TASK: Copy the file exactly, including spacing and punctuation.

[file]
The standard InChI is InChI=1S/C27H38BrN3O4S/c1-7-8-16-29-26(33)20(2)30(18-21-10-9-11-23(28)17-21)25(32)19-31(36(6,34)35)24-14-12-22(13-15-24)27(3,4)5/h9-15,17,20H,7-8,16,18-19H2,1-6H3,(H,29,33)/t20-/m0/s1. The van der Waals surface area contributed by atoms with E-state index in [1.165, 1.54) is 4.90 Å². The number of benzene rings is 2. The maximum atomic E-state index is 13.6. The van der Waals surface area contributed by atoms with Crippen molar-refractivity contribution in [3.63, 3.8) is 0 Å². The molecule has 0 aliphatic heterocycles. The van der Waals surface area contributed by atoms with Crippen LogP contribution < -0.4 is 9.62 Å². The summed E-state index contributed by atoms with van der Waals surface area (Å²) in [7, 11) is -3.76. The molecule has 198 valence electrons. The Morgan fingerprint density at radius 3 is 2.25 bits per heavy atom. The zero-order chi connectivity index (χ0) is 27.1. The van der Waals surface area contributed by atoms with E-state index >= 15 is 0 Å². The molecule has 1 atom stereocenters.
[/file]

The standard InChI is InChI=1S/C27H38BrN3O4S/c1-7-8-16-29-26(33)20(2)30(18-21-10-9-11-23(28)17-21)25(32)19-31(36(6,34)35)24-14-12-22(13-15-24)27(3,4)5/h9-15,17,20H,7-8,16,18-19H2,1-6H3,(H,29,33)/t20-/m0/s1. The van der Waals surface area contributed by atoms with E-state index in [1.165, 1.54) is 4.90 Å². The number of benzene rings is 2. The maximum atomic E-state index is 13.6. The van der Waals surface area contributed by atoms with Crippen molar-refractivity contribution in [3.63, 3.8) is 0 Å². The molecule has 0 aliphatic heterocycles. The van der Waals surface area contributed by atoms with Crippen LogP contribution < -0.4 is 9.62 Å². The summed E-state index contributed by atoms with van der Waals surface area (Å²) in [7, 11) is -3.76. The molecule has 198 valence electrons. The Morgan fingerprint density at radius 3 is 2.25 bits per heavy atom. The zero-order chi connectivity index (χ0) is 27.1. The van der Waals surface area contributed by atoms with E-state index >= 15 is 0 Å². The molecule has 1 atom stereocenters.